As over 100 heads of state, governments and delegations gather at UN Headquarters for an historic high-level meeting on addressing desertification, land degradation and drought in the context of poverty eradication and sustainable development, we owe it to ourselves to tell our leaders that emergency assistance for millions in the Horn of Africa is vital in the short term, but it is not enough or for the long-term good of all.
As the international community’s primary advisor on land degradation and the mitigation of the effects of drought in the drylands of the world, the famine in Ethiopia and our response measures are at the top of my agenda. As usual, a poignant question that I have reflected on is: “are we missing the point?” It seems to me that we are.
As the world rightly responds to famine in the Horn of Africa and elsewhere, we miss the point that suffering on this scale can be avoided altogether. Practical and affordable tools exist that can help people in the world’s arid regions to prepare for drought. In West Africa, for instance, practitioners estimated that over a 25-year period, farmer-led regreening initiatives have rehabilitated over 5 million hectares of land at cost of between 20 to 50 US dollars per hectare per year.
Drought is predictable so we can prepare for it. By using such sustainable land management techniques and building the resilience of the local communities through a systematic approach, the populations and ecosystems of the Horn of Africa would have been better prepared to adapt to harsh climatic conditions. Therefore, long-term responses to resolve and pre-empt the wide-scale negative effects of future droughts, which are projected to be more intense, longer and extensive, are not only critical, but must also be built on a credible science and knowledge base so that appropriate policy incentives to strengthen the scaling up and rolling out of these techniques are assured.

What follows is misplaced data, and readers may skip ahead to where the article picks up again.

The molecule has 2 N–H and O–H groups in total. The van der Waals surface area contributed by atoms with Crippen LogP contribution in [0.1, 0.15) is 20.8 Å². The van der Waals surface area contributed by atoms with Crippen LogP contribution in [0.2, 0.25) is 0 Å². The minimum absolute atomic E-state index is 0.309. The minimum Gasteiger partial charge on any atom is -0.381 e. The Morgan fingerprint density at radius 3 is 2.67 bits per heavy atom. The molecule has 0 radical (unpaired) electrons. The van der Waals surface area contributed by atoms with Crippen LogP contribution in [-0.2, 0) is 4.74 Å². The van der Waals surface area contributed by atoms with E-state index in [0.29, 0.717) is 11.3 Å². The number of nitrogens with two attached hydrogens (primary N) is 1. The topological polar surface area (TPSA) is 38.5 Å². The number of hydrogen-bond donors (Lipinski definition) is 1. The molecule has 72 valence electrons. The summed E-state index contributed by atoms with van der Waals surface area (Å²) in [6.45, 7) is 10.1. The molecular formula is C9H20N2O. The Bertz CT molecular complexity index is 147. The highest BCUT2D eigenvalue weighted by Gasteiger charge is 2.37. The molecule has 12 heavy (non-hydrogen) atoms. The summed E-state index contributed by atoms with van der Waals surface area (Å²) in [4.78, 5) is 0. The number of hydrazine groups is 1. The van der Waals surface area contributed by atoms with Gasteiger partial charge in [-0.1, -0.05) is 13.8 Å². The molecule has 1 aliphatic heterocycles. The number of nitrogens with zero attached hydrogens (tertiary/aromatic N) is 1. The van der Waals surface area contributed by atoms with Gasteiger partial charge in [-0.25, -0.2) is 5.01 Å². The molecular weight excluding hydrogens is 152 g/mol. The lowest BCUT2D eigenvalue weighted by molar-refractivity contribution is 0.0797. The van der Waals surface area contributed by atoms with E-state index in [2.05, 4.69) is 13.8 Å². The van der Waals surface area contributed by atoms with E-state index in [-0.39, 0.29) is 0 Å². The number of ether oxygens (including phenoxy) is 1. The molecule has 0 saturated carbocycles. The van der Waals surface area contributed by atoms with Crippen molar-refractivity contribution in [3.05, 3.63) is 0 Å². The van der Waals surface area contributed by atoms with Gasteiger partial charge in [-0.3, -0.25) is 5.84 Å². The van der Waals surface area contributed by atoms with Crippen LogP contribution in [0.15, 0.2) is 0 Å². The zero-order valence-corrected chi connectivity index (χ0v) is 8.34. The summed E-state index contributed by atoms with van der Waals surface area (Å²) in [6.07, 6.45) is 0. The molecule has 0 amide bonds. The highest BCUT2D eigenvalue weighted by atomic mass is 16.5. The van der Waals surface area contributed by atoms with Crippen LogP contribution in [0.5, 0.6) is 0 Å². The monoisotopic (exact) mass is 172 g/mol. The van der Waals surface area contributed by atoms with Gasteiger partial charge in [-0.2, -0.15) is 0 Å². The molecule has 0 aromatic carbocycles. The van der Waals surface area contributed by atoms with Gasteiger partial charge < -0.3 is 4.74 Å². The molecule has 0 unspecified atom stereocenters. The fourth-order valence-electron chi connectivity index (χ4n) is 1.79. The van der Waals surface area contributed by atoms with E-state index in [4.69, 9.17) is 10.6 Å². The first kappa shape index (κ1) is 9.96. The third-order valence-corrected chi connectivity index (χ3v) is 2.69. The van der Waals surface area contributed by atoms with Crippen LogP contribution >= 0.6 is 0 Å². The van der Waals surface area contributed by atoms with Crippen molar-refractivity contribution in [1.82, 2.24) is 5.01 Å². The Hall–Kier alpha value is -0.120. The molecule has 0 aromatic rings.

Some people have written off the current crisis in the Horn of Africa as a short term manifestation of the cyclical La Nina effect. No doubt climate change and weak governance are also playing their part in the Horn of Africa tragedy, but this is only part of the story. The fundamental causes of the drought are more elemental. Water is, of course, the key ingredient for growing food. The other requirement is productive soil.
However, in the last 50 years, we have degraded 30% of global topsoil. Every minute, 23 hectares of productive land are degraded due to desertification and drought. Consequently, the ecosystem services provided by the soil, including in the Horn of Africa, have been severely affected. To me this is the blind spot.
Soil is natural capital, so it should yield a flow of valuable ecosystem goods, like agricultural products, or services, such as water retention and carbon sequestration, long into the future. If, through human activity, the soil is degraded, the effects of drought will be more pronounced and food security will be progressively compromised. As competition for dwindling resources grows, the seeds of famine and potential conflict are sown. This is acutely evident in the Horn of Africa today, but drought preparedness and drought management are pressing global challenges that require a bold policy response.